Multiple character "character constants"

Steve Summit stevesu at bronze.UUCP
Fri Oct 7 04:19:13 AEST 1983

I'm sure I won't be the only one to post a followup on this, but
I haven't seen any yet, so here goes.

Multiple-character character constants are a horrible idea. 
Whenever I see one, I have no idea whether or not it's a typo. 
If it's a typo, I don't know if the extra characters are
extraneous or if a string was intended.  If it's not a typo, I
don't know if the programmer knew what he was doing, or if the
program has a chance of working on my machine.

Character constants are explicitly defined to be a single
character.  (Kernighan and Ritchie, page 35, and again on page
180.)  On the other hand, Appendix A, under "portability
considerations" notes (page 212) that "Since character constants
are really objects of type _i_n_t, multi-character character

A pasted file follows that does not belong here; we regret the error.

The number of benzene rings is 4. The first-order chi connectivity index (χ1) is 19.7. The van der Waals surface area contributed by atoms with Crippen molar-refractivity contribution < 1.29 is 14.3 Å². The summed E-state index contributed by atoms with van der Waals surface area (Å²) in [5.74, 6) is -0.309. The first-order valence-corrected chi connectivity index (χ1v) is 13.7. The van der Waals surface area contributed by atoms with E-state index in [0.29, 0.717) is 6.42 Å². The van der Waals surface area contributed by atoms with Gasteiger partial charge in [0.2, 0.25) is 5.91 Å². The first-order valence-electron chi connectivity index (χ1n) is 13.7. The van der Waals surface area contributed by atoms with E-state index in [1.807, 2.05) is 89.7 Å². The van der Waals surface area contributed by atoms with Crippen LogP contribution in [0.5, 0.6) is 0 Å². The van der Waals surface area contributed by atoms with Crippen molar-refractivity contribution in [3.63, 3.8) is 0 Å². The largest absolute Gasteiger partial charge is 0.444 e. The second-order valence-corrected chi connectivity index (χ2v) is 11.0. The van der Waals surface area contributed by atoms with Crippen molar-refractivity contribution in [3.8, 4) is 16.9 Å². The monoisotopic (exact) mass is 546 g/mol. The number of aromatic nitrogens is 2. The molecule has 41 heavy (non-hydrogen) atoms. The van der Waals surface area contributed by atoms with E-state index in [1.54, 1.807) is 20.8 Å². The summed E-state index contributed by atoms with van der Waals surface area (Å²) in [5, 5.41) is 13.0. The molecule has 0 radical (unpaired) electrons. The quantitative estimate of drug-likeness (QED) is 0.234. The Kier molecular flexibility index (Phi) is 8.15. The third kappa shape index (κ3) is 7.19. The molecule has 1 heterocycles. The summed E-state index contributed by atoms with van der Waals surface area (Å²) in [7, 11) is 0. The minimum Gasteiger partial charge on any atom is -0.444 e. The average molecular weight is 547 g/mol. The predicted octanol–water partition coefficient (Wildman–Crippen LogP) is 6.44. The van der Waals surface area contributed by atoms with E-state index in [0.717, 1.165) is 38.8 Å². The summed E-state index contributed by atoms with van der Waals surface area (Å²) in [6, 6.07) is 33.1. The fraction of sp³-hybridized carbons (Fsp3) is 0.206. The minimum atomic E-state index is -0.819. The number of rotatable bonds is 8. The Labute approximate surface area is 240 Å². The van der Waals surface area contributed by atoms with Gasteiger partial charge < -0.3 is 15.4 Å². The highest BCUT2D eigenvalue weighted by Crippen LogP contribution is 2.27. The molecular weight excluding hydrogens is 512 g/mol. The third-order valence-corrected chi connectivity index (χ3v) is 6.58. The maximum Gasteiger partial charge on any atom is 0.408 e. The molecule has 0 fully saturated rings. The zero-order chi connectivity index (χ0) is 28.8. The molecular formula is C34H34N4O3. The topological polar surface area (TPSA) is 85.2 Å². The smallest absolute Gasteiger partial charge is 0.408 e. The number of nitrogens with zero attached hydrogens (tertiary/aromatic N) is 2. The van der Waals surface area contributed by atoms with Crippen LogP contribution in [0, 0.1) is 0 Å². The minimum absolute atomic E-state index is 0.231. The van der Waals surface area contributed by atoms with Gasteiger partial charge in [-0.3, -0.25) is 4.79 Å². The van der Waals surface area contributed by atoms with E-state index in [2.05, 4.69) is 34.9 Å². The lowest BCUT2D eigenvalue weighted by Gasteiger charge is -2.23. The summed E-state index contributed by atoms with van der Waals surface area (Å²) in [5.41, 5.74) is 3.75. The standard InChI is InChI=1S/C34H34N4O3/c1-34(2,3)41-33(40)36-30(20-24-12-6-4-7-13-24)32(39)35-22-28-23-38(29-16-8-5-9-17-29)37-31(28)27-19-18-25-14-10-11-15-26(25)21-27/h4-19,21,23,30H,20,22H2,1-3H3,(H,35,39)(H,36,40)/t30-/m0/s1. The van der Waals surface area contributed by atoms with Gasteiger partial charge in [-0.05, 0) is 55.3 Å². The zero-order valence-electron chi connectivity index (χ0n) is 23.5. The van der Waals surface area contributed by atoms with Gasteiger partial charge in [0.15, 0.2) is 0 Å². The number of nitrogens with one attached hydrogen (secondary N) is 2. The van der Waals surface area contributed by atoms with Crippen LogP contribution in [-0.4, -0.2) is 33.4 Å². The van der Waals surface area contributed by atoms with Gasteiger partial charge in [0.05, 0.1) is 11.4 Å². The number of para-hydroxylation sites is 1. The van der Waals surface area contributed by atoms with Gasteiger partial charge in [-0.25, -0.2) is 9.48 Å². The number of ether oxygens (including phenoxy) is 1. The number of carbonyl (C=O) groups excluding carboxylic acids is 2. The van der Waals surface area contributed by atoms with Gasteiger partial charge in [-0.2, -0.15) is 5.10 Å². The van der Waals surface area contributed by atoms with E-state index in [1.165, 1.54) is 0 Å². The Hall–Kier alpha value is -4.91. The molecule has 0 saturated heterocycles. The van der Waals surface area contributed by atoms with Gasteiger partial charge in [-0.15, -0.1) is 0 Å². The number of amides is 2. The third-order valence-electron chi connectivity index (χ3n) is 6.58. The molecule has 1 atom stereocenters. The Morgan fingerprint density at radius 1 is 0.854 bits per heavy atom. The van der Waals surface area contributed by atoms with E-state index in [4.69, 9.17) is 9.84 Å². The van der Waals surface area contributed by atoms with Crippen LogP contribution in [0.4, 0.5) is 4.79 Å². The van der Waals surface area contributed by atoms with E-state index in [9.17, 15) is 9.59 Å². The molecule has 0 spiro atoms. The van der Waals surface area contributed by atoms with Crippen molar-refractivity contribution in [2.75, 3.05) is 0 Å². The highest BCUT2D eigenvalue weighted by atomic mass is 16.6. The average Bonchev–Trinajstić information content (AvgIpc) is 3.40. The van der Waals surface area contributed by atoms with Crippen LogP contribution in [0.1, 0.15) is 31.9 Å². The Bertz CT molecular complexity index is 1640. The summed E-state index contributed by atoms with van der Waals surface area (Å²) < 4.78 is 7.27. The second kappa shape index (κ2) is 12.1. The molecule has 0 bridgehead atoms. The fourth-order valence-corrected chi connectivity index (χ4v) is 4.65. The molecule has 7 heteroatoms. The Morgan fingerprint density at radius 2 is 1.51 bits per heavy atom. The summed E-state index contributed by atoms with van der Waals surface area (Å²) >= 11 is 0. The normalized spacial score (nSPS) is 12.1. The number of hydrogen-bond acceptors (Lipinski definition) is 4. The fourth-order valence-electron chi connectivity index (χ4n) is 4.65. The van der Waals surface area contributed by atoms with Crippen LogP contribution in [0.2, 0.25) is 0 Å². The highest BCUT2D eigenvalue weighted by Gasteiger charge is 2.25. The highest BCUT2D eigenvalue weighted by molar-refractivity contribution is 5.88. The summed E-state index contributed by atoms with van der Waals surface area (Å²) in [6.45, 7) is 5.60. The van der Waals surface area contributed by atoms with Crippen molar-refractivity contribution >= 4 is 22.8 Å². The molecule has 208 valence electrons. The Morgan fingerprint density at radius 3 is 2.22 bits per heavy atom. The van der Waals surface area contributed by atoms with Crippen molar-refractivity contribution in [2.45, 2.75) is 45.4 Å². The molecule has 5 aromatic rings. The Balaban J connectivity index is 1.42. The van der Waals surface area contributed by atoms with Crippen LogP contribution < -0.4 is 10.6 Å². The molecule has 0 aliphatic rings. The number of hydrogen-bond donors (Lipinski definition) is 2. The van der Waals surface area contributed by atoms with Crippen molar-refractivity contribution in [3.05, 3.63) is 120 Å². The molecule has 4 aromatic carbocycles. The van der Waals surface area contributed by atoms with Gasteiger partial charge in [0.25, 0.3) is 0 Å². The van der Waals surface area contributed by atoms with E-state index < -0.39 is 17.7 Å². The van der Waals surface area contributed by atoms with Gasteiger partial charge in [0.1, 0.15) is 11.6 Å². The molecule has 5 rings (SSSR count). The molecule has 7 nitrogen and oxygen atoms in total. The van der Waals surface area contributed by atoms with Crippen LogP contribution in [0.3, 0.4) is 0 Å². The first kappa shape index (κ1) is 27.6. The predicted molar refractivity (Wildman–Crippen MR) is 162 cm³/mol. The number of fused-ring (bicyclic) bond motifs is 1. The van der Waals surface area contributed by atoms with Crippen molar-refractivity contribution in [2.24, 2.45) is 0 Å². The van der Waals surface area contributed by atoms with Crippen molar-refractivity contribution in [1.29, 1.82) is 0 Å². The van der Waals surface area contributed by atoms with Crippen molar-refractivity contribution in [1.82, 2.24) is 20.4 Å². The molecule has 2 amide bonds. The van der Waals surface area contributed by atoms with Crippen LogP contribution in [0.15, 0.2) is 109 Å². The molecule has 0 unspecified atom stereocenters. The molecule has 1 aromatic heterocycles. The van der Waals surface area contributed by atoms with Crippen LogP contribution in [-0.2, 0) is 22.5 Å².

constants are permitted.  The specific implementation is very
machine dependent, however, because the order in which characters
are assigned to a word varies from one machine to another."

I didn't really understand why multi-character constants would be
useful in the example given in the original article.  (I admit
that I didn't try very hard.)  I would never use a
machine-dependent "feature" like that.  Portability is a very
important issue.  I jump back and forth between vaxes and 11's,
and I like to take my programs with me.  I only write machine
dependent code when I have to (when I'm using assembly language
to do something I can't do in C, or writing code that deals with
object file format.)  If you really want to do a switch on
multiple-character sequences, use a bunch of strcmp's or a hash
function to convert a genuine string to a genuine integer.

                                         Steve Summit

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